Government & Politics

Trump incumbency has Kansas GOP considering scrapping 2020 presidential caucus

Donald Trump accepts the Republican presidential nomination

Donald J. Trump​ closes out the 2016 Republican National Convention​ with a promise: "I have had a truly great life in business. But now, my sole and exclusive mission is to go to work for our country, to go to work for you."
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Donald J. Trump​ closes out the 2016 Republican National Convention​ with a promise: "I have had a truly great life in business. But now, my sole and exclusive mission is to go to work for our country, to go to work for you."

The Kansas Republican Party is poised to cancel its 2020 presidential caucus, citing high costs and the looming possibility there may be no candidates opposing President Donald Trump’s re-election bid, a top party official said Monday.

Party Chairman Kelly Arnold raised that likelihood last weekend during a national Republican meeting in New Mexico. On Monday, he said it would be hard to justify spending party dollars on a caucus with only one candidate.

The Kansas caucus doesn’t select the delegates to the Republican National Convention, where the party’s nominee will be chosen. But it does bind the state’s delegates to support particular candidates, based roughly on the percentage of rank-and-file Republicans who voted for them, Arnold said.

When the GOP doesn’t hold a caucus, most of its delegates to the national convention will be bound based on votes cast by party leaders at a state convention. A smaller number will be bound through conventions in each of the state’s four congressional districts, he said.

The state party has never held a caucus when the GOP has had an incumbent president seeking re-election, Arnold said.

Until 1992, the state ran Republican and Democratic primaries. Since then, the only Republican to seek election to a second term has been George W. Bush in 2004. He faced only token opposition nationally for renomination and was unopposed in Kansas.

From 1996 to 2016, the Kansas Legislature canceled the presidential primary every four years to save money. In 2016, the Legislature permanently canceled future primary elections.

“If the people of Kansas preferred to have a state-run primary, we’d definitely be open to that, but it would cost the state millions of dollars to do it,” Arnold said.

The state bowing out leaves the rules of selection of nominees — and the cost of doing it — up to the parties.

Republican caucuses have followed a secret ballot process, similar to a regular election, to apportion their national convention delegates to candidates.

Republican presidential hopeful Marco Rubio had to compete with the closing minutes of a tight Wichita State basketball game to win the crowd's attention and vie for their support in Saturday's caucus.

In 2008, 2012 and 2016, Republicans rented the Century II Convention and Performing Arts Center for their voters to gather, listen to speeches from the candidates or surrogates, and then cast their ballots. Thousands of voters participated each time.

In all three instances, Kansas voters sided with candidates who didn’t win their party’s nomination.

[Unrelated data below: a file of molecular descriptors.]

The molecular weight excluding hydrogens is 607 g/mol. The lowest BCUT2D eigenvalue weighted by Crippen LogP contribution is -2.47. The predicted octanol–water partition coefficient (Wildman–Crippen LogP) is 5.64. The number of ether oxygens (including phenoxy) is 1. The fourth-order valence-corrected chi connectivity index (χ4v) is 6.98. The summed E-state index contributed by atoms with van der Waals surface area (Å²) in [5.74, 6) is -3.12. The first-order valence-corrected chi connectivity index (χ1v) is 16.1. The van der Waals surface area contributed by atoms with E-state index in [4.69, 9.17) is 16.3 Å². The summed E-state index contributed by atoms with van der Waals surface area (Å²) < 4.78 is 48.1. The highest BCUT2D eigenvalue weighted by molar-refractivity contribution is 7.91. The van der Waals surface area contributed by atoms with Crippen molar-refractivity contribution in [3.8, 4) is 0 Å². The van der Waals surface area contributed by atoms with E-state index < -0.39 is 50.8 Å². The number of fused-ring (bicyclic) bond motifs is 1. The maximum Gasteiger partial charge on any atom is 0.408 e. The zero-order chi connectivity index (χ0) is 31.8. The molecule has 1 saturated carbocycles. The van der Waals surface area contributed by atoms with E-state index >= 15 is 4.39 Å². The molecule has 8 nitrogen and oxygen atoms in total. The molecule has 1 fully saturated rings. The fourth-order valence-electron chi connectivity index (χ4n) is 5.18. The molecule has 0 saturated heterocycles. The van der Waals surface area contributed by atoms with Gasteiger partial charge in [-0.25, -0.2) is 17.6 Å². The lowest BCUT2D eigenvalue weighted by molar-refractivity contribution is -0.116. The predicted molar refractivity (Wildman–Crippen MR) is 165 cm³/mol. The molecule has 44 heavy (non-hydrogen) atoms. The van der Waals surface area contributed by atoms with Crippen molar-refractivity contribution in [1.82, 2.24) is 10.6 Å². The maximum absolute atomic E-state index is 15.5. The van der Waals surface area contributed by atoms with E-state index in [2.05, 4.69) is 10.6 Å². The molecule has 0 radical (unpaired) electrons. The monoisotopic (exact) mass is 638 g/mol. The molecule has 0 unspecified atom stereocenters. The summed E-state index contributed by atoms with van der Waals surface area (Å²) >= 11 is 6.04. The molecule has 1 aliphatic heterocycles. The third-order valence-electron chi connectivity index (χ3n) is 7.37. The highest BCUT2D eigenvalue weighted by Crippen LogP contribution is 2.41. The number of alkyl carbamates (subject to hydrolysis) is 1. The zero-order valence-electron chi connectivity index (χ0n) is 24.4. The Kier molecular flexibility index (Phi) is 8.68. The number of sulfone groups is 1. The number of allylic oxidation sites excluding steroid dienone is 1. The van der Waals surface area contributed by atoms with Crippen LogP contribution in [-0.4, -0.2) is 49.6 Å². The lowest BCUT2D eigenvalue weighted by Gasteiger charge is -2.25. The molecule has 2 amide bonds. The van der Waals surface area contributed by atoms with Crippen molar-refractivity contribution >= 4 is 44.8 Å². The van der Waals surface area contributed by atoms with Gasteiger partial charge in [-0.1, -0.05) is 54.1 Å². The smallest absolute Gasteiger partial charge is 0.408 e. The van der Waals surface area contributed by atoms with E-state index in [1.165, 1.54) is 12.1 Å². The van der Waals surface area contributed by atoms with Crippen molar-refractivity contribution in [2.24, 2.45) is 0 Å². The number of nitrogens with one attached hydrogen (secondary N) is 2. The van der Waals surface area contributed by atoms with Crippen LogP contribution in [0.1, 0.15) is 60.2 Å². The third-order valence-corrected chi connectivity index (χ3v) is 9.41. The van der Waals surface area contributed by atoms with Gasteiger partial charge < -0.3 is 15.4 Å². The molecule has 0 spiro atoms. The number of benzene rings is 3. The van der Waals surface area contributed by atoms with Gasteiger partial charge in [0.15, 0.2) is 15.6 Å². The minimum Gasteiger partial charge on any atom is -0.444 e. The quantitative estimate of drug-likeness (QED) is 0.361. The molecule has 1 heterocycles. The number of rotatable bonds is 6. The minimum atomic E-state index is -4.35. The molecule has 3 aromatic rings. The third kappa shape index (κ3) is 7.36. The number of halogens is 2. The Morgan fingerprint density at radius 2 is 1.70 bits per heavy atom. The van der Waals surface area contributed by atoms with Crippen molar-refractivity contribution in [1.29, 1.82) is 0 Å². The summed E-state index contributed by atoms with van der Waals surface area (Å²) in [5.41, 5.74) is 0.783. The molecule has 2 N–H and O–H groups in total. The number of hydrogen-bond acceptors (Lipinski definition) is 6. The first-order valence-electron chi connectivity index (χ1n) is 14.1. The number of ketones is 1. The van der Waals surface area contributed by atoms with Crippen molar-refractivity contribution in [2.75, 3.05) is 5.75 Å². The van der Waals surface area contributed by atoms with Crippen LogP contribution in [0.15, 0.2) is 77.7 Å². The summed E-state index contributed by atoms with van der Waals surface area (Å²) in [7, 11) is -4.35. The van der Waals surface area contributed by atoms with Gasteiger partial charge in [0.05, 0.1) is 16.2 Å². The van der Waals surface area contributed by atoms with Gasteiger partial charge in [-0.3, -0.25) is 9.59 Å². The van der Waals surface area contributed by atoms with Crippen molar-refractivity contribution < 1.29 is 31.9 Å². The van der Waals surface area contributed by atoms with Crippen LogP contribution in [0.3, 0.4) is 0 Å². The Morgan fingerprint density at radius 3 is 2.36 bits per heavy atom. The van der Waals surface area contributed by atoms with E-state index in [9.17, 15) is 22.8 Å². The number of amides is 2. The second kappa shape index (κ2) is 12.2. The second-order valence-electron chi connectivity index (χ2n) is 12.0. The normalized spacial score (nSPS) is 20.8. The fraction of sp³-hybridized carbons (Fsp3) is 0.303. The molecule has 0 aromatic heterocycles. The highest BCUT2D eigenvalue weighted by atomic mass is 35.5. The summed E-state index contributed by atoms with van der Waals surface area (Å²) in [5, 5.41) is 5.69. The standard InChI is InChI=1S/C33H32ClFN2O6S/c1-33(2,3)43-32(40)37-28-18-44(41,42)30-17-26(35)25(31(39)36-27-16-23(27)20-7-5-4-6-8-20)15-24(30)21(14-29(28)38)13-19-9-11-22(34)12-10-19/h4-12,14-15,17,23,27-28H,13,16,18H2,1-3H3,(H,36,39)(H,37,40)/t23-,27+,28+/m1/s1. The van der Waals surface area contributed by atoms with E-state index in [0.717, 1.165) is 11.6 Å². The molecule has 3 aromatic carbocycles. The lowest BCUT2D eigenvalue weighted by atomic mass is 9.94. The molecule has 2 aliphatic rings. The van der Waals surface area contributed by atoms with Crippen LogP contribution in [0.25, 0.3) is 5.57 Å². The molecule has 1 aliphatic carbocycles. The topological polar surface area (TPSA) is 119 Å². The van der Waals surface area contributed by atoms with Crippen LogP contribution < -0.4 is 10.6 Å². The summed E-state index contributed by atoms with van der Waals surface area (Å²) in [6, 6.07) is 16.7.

They picked former Arkansas Gov. Mike Huckabee over Arizona Sen. John McCain in 2008; former Pennsylvania Sen. Rick Santorum over former Massachusetts Gov. Mitt Romney in 2012; and Texas Sen. Ted Cruz over Trump in 2016.

Those caucuses cost the state party hundreds of thousands of dollars to run, paid for with candidate filing fees and donations, Arnold said.

He said it wouldn’t be a good use of donor money to hold a caucus with only one candidate. And even if another prominent Republican does step forward to challenge Trump, there’s no guarantee that he or she would choose to contest the Kansas caucus and pay the filing fee, he said.

Without a caucus, a candidate challenging Trump could try to garner convention delegates by wooing participants in the state and district conventions, he said.

A big part of the cost of a caucus is ballot security, ensuring that people who vote are all registered Republicans and that they only vote once, Arnold said.

While Sedgwick County had only one caucus site, others had several close to each other, he said.

“Johnson County had a location in every (state) Senate district,” he said. “Theoretically, if (the party) didn’t have a system set up, you could run to four or five different sites and vote and we’d never know it until two weeks later when we did a cross check.”

At Democratic caucuses, voters generally gather in a meeting hall and step to different sides of the room to be counted for their candidates. However, the party has at times resorted to paper ballots because of overcrowded caucus sites.

Unlike the Republicans, Democrats allow everyone who shows up to caucus, although they have to fill out a voter registration card affiliating with the party if they weren’t already a member.

Senior Journalist Dion Lefler has been providing award-winning coverage of local government, politics and business in Wichita for 20 years. Dion hails from Los Angeles, where he worked for the LA Daily News, the Pasadena Star-News and other papers. He’s a father of twins, director of lay servant ministries in the United Methodist Church and plays second base for the Old Cowtown vintage baseball team.
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